Annual Memorial trophy event will honour golf club stalwart

A new golfing competition is to be run locally each year in memory of a local identity whose contribution to the Raglan Golf Club is expected never to be equalled.

Golfers taking part in the points-accruing pairs event – which will run over the summer months – will be competing for a memorial trophy honouring the nearly 50 years of work which Myrle Robertson contributed to the club.

The club recently hosted members of Myrle’s family and it was at this function that one of her sons, Brian, presented what club president Peter Aim describes as the “very significant trophy”.

Myrle died in late September not long shy of her 102nd birthday. She had played golf from the mid 1960s until an untreatable hip collapse finished her golfing days in 1986.

Over her playing years she had been ladies club captain at the original golf site near the Waitetuna Valley junction, then captain at the course near the harbour entrance for another two years, and played and represented the club in numerous tournaments.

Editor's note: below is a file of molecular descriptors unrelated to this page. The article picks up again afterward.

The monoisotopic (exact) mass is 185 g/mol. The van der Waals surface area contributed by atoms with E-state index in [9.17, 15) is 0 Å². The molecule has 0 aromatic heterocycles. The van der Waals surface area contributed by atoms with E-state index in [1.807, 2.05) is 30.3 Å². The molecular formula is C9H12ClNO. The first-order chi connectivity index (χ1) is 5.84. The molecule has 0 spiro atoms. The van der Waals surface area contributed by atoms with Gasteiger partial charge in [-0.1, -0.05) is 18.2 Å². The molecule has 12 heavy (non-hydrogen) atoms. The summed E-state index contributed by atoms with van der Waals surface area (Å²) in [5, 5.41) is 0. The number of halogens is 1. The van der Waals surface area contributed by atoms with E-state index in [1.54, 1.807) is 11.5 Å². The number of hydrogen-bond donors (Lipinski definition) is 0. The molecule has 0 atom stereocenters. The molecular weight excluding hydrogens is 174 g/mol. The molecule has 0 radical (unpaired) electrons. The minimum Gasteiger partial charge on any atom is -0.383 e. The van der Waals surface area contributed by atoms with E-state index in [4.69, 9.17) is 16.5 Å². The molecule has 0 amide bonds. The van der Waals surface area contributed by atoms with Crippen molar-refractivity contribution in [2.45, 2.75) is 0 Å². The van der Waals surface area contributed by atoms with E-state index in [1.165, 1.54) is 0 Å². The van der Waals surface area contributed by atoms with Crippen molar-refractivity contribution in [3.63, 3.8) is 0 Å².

The club says not being able to play from 1986 did not deter Myrle from helping out with catering, events organisation “and especially taking the tournament entries and checking the scorecards, where her keen eye and ability to pick up mistakes were legendary”.

At the time of her death Myrle remained in office as the club patron, a position the club says was “richly deserved and which she was honoured to hold”.

Peter Aim said it was most unlikely any other member would ever match the time and effort Myrle contributed to the club.

Myrle – originally from Australia – married Archie Robertson at St Peter’s Anglican Church in Raglan well over 70 years ago. Archie’s father had started up Robertsons’ Motor Transport before World War I and Myrtle herself later became a familiar and popular driver on the local bus runs the company operated.

When Archie died more than 30 years ago she moved from Robertson Road to a new home in Gillmour Street.

Myrle was still managing just fine in her own home when the Chronicle visited her in December 2013. Then going on 99, she had three “girls” turning up every Friday to play cards, an outing each Monday afternoon to play 500 at the Raglan Club and cane craftwork giving her little time to “twiddle my thumbs”.